I know I’ve written about Jordan Fram before, but he’s been on my mind yesterday and today. I taught him early on in my teaching career. He was feisty, friendly, smart, and funny. His friends loved him. He was well liked by teachers at St. Charles College. He made the classroom interesting. Anyone who’s taught teenage boys, especially when you’re a new teacher, knows that they can be challenging, but now that I’m teaching at an all-girls’ school, well, I do miss the boys.

When he died on June 8, 2011, I remember feeling like someone had kicked me in the stomach. He was the first student I’d ever taught who died. He was 26. I still shake my head when I think of his death, and the way in which he lost his life. I still think of his family, even though I don’t know them, and they don’t know me personally. I still think of him, especially when I walk down on the boardwalk in the mornings and see the little bench named in his memory. I still feel my heart ache when I pass that bench while walking the dogs. No one should die in a mine at 26. No one. VALE was fined heavily, as the company should have been, but no amount of money paid to a family can bring back someone who should still be alive. That’s the long and short of it.

So, while I know people are feeling sad about Frood-Stobie Mine closing, because it’s a part of Sudbury’s strong mining history, I just can’t stop thinking of Jordan’s mischievous grin in an English class I must’ve taught back in 2001 or 2002, at the beginning of my career in education. I think of that boy, who was so full of life and spirit. And I think that we can’t forget him, or Jason Chenier, who also lost his life that day. Six years have passed quickly, but I can imagine all of this news about Frood-Stobie closing has brought up a number of memories for Jordan and Jason’s families. I’m thinking of them this week, knowing that this can’t be an easy time of year. Anniversaries of losses never are, and dates become markers of things that you both do, and sometimes don’t, want to remember.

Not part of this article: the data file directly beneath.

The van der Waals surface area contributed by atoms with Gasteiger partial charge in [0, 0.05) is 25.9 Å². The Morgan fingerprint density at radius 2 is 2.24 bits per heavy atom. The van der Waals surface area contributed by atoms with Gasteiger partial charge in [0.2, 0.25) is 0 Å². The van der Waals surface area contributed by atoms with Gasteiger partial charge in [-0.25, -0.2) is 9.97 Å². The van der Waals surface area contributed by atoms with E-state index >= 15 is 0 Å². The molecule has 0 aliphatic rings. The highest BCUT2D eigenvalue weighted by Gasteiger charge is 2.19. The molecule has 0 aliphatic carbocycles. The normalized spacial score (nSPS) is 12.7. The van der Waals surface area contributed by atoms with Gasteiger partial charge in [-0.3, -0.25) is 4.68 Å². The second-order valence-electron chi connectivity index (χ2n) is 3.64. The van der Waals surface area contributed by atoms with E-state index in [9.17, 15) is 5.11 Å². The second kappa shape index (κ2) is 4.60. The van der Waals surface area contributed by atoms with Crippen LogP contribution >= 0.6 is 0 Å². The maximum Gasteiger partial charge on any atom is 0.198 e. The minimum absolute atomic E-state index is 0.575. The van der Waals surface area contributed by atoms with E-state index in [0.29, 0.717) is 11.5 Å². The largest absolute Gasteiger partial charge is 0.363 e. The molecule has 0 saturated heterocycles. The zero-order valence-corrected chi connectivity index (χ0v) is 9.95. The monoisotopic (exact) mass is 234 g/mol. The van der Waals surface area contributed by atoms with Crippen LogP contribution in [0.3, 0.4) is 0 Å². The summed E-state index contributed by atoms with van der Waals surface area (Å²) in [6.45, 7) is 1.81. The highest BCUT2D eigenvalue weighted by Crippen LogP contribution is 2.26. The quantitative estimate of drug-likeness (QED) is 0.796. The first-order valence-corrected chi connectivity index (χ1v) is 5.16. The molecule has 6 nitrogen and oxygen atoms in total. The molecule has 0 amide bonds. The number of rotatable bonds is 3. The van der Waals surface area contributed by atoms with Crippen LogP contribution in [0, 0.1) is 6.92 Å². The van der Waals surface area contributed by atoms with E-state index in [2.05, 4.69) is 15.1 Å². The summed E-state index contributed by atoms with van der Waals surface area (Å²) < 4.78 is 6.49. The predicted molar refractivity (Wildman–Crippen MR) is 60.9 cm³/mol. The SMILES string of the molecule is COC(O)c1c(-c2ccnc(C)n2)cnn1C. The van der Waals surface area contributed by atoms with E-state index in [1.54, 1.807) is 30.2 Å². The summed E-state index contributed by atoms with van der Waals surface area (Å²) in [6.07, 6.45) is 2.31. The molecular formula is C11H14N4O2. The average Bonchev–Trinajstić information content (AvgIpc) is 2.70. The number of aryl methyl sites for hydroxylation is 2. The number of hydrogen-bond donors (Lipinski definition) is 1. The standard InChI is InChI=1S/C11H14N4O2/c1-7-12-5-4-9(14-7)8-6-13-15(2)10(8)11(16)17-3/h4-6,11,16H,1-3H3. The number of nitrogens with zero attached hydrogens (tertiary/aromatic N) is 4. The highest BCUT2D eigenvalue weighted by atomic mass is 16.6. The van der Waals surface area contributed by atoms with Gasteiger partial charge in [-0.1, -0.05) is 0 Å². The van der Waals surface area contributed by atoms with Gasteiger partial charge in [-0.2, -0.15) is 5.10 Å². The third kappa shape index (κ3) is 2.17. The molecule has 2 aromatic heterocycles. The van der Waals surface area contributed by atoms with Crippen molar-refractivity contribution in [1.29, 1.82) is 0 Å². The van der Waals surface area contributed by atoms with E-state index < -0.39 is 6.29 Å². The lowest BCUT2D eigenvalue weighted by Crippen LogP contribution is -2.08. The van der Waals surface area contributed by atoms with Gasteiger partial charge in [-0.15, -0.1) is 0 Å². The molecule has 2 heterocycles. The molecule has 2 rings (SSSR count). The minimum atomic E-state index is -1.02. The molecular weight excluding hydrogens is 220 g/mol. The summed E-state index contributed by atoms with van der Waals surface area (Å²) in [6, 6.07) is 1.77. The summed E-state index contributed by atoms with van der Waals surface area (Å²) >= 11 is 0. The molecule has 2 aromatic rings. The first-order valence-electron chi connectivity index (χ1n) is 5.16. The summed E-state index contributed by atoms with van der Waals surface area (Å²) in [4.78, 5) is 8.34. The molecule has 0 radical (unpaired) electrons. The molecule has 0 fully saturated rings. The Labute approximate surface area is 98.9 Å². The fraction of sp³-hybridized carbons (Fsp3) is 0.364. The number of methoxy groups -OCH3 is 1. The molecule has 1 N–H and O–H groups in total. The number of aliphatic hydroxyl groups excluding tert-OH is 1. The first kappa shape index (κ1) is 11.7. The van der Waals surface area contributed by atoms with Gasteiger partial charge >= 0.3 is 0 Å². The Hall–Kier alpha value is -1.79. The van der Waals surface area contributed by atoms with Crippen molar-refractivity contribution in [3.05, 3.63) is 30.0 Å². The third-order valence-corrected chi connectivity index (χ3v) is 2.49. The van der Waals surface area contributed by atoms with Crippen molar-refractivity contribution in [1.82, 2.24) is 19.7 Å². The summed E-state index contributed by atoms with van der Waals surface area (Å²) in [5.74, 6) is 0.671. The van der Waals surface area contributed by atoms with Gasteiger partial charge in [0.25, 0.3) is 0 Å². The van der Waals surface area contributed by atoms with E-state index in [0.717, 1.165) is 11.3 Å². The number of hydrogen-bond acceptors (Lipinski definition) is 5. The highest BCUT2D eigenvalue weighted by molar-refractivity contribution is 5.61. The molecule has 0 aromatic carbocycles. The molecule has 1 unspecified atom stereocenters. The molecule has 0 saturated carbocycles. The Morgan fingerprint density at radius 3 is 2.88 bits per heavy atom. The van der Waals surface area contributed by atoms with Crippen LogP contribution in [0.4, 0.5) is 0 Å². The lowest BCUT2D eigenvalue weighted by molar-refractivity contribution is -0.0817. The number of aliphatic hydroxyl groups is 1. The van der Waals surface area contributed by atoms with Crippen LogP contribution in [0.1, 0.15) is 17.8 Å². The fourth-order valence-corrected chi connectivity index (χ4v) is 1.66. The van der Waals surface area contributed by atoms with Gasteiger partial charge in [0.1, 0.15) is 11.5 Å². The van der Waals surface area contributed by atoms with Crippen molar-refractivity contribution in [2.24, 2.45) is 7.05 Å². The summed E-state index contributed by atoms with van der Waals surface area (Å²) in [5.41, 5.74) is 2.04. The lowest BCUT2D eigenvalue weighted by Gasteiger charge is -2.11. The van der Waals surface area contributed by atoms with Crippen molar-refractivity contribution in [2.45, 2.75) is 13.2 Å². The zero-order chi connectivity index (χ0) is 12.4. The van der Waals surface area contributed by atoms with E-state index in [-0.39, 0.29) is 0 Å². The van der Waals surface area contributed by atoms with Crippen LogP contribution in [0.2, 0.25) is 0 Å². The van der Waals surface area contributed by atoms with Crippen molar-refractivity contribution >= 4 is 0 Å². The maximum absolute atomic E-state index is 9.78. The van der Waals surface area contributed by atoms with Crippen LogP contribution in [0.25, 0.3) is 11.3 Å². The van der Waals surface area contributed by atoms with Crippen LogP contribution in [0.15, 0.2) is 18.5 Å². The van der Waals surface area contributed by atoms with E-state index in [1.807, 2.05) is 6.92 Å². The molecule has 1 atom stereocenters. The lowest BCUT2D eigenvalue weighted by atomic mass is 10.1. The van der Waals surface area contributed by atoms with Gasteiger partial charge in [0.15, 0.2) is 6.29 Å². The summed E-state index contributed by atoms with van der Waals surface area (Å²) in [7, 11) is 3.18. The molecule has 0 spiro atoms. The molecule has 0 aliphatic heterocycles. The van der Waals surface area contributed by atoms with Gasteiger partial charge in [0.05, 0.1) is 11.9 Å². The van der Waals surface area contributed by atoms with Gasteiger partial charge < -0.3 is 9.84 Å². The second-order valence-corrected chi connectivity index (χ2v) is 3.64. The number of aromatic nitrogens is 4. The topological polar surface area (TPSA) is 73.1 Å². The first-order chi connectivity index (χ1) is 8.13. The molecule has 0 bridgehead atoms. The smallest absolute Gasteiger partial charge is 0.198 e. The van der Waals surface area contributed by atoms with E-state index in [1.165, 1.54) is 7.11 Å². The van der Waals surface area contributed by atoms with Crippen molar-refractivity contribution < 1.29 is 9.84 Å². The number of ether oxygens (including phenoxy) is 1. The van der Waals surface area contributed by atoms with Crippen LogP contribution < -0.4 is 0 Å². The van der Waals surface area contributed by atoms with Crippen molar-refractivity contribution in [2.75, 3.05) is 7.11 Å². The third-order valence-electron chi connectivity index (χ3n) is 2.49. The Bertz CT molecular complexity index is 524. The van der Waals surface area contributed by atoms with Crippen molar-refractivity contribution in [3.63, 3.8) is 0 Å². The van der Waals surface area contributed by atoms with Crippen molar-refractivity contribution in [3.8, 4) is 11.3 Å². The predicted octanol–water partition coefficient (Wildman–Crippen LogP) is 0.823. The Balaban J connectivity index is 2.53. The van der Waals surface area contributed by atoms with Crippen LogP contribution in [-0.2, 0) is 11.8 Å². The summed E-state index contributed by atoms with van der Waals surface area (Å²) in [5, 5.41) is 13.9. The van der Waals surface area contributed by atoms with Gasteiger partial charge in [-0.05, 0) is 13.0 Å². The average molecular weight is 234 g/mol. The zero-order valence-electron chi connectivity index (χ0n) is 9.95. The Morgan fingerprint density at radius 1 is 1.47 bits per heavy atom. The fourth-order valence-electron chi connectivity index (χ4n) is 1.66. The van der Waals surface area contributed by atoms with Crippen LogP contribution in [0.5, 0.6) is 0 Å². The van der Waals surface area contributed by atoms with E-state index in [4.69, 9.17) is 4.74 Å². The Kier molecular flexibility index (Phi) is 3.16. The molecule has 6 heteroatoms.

I’ll remember Jordan for as long as I live. I’ll also remember another dear student of mine, Deidre Urso, who died at 27 years old in a snow machine accident two years ago. They don’t disappear after they graduate and then grow up, these children I’ve taught over the last sixteen years. They were children who grew up, but who didn’t have enough time to be adults, and that is what I grieve for.

So I guess I’m asking that you not forget Jordan. He deserves to be remembered. Closing a mine doesn’t mean that he’ll be forgotten. He’s too bright of a spirit for that. His soul still shines. I know it. I can feel it. We do, though, need to be sure mining companies are held accountable for what happens underneath our feet. These are our young men and women, going down deep into places a lot of us wouldn’t even want to go. Holding mining companies accountable doesn’t bring miners back, but it might serve to make mines safer for those who choose to continue to go down and dig. We need to be mindful of that…and we need to not forget the tragedies of our mining history.